Ombudsman may investigate PSNI strip searching of under-18s

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THE Police Ombudsman’s office is considering opening an investigation into the Police Service of Northern Ireland’s (PSNI’s) strip searching of under-18s.

Rights campaigners and senior political representatives called on the PSNI to stop strip searching children and young people as a result of findings published by The Detail, which revealed there were 34 instances of under-18s being subjected to this power last year.

While the Police Ombudsman's office confirmed it received no complaints relating to the strip searching of under-18s in 2021, a spokesperson said: "The issues highlighted by the reporting in The Detail are very concerning.

"The operational decision to strip search a person is a significant use of force which potentially engages the subjected person’s human rights. To use this form of force on a child requires significant justification."

Strip searches involve the removal of clothing and can include the exposure of intimate body parts. However, they differ from intimate searches which involve the physical examination of a person’s body orifices other than the mouth.

The PSNI has maintained that none of the 34 strip searches of under-18s in 2021 involved intimate searches.

Most of the young people who were strip searched in 2021 by the PSNI were aged from 15 to 17. However, two children aged from 12 to 14 were also strip searched by officers here.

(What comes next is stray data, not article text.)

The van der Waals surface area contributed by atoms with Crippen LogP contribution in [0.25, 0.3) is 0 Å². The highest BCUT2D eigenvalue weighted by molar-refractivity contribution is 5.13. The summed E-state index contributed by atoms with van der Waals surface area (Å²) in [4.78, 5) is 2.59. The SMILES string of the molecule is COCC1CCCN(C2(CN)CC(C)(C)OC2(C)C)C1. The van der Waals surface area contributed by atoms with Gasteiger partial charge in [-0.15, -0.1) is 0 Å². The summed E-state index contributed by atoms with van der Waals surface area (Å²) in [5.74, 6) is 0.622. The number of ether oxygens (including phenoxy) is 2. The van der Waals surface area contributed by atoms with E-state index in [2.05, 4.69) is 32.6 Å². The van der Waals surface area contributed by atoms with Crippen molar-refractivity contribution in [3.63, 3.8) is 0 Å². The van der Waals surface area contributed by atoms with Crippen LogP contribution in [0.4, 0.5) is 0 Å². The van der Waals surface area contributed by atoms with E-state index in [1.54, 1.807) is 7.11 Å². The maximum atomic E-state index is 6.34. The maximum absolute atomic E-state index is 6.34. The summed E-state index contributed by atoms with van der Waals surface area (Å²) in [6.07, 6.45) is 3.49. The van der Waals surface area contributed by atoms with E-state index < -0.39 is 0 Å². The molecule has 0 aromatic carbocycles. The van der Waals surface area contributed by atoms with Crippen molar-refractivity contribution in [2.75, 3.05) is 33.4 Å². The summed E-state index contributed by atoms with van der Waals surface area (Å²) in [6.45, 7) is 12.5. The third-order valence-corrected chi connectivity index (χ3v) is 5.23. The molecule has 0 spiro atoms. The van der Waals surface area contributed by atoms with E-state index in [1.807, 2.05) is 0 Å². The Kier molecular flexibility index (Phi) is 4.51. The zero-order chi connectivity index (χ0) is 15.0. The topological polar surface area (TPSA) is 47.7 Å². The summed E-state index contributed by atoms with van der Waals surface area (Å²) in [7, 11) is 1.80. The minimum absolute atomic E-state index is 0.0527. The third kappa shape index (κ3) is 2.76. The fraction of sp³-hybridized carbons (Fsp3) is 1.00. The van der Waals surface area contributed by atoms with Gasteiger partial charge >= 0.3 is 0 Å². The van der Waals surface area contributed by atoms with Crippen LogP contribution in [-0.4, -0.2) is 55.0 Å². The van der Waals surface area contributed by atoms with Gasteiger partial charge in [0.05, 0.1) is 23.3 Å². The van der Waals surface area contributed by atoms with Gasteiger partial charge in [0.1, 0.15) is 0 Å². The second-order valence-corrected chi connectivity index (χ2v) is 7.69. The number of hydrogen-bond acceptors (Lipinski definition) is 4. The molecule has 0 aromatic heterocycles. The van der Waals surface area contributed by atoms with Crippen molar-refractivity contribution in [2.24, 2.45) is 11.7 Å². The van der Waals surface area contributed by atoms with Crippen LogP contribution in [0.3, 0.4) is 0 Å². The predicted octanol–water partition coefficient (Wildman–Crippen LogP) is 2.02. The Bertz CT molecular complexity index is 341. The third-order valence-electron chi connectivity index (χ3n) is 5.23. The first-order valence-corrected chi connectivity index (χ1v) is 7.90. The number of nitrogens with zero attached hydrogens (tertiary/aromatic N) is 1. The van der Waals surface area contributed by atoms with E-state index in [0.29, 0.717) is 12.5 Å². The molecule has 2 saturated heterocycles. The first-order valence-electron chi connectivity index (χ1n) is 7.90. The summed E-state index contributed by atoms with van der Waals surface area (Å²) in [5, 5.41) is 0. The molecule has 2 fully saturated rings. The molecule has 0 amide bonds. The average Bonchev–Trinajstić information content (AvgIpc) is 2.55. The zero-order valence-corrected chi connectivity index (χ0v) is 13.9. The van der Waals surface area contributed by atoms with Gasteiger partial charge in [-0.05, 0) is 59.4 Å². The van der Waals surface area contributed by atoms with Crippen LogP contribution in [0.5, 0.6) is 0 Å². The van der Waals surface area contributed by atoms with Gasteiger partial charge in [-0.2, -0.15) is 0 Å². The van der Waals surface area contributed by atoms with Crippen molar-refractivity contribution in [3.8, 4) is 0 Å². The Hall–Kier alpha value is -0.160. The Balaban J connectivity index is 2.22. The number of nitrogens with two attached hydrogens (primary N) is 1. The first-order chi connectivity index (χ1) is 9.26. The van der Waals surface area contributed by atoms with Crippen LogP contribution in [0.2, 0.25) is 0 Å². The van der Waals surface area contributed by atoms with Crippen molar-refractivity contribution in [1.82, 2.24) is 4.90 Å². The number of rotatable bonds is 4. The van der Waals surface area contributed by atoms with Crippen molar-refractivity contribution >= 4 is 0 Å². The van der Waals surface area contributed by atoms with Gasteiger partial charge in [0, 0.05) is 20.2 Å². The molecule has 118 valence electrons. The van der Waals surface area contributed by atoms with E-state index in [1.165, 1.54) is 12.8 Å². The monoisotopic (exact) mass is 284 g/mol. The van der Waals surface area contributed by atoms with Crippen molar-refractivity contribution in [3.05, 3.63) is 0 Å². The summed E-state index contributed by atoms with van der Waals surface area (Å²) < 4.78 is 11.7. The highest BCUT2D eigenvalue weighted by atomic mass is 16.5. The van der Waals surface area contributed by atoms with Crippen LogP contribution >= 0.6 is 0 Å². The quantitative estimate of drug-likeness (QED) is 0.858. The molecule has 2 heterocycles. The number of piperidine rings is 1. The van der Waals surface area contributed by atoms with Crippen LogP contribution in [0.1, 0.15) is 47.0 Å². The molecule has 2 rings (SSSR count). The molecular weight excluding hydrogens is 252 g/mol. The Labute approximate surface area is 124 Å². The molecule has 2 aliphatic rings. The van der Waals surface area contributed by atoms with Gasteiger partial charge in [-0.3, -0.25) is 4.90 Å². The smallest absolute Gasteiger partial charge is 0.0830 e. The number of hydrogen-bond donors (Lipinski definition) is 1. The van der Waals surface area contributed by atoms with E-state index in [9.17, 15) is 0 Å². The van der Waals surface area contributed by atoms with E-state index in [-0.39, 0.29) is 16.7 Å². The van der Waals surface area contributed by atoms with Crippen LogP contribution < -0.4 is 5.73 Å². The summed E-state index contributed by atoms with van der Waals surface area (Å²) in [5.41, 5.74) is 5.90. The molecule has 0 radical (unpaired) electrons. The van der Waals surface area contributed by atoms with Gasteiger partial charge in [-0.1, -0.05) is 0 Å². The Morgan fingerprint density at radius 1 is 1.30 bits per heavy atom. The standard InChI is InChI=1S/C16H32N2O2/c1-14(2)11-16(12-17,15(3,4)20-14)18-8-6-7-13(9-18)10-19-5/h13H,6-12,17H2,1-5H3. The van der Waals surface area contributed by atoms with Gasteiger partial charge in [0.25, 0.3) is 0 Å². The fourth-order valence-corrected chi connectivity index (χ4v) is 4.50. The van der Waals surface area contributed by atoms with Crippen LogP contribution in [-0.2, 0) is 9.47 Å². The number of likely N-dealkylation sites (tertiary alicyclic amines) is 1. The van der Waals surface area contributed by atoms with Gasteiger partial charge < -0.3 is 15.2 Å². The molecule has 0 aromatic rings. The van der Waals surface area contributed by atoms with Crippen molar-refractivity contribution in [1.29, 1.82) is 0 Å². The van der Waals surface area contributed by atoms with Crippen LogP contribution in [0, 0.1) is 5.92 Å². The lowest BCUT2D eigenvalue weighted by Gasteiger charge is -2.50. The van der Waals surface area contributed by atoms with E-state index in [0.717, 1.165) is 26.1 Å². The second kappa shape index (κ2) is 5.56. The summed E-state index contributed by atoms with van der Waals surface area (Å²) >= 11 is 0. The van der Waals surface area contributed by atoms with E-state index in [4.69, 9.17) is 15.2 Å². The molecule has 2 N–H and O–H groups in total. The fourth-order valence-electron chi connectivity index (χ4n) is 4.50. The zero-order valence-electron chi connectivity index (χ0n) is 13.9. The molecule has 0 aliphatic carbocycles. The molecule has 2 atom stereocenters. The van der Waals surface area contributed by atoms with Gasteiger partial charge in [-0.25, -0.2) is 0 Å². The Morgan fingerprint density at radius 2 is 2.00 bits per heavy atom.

Police found no drugs, weapons or anything else harmful as a result of almost all (31/34) of the strip searches officers carried out on under-18s last year. They found drugs due to strip searches in three such instances.

In 14 of the 34 cases of under-18s being strip searched in 2021, the PSNI was unable to provide any justification for why these strip searches were conducted – even though officers are obligated to record this.

The Police Ombudsman's office confirmed it was concerned by this and said it's "currently considering the available information to determine if the matters raised require investigation".

In response to the prospect of such an investigation, the PSNI told The Detail this is “a matter for the Police Ombudsman”.

Director of Amnesty International in Northern Ireland, Patrick Corrigan. Photo by Jonathan Porter, Press Eye.

Director of Amnesty International in Northern Ireland, Patrick Corrigan. Photo by Jonathan Porter, Press Eye.

Amnesty International’s Northern Ireland programme director, Patrick Corrigan, told The Detail: “The use of strip searches against children constitutes a serious violation of their dignity and human rights. We call on the PSNI to end this shocking practice immediately.”

The Children’s Law Centre’s policy officer, Claire Kemp, told The Detail the figures are “deeply shocking and concerning”, and that the PSNI should stop strip searching under-18s immediately as the practice represents a “fundamental breach of children’s rights”.

Meanwhile, the Northern Ireland Commissioner for Children and Young People (NICCY), Koulla Yiasouma, said: “Police powers such as stop and search and strip searching should only be used sparingly and as a measure of last resort.

“The statistics highlighted by The Detail show that this is not the case and NICCY will continue to raise this with all relevant policing bodies in our engagement and monitoring processes.”

Queen’s University Belfast’s senior criminology lecturer, Dr John Topping, said strip searching under-18s is “hard to justify on any grounds as an effective power in dealing with children except in the most necessary of circumstances”.

In addition, Alliance’s John Blair said the “statistics are deeply distressing and are clearly unjustifiable” – while Sinn Féin’s Gerry Kelly expressed similar concern and said he “will be raising these reports with the Chief Constable”.

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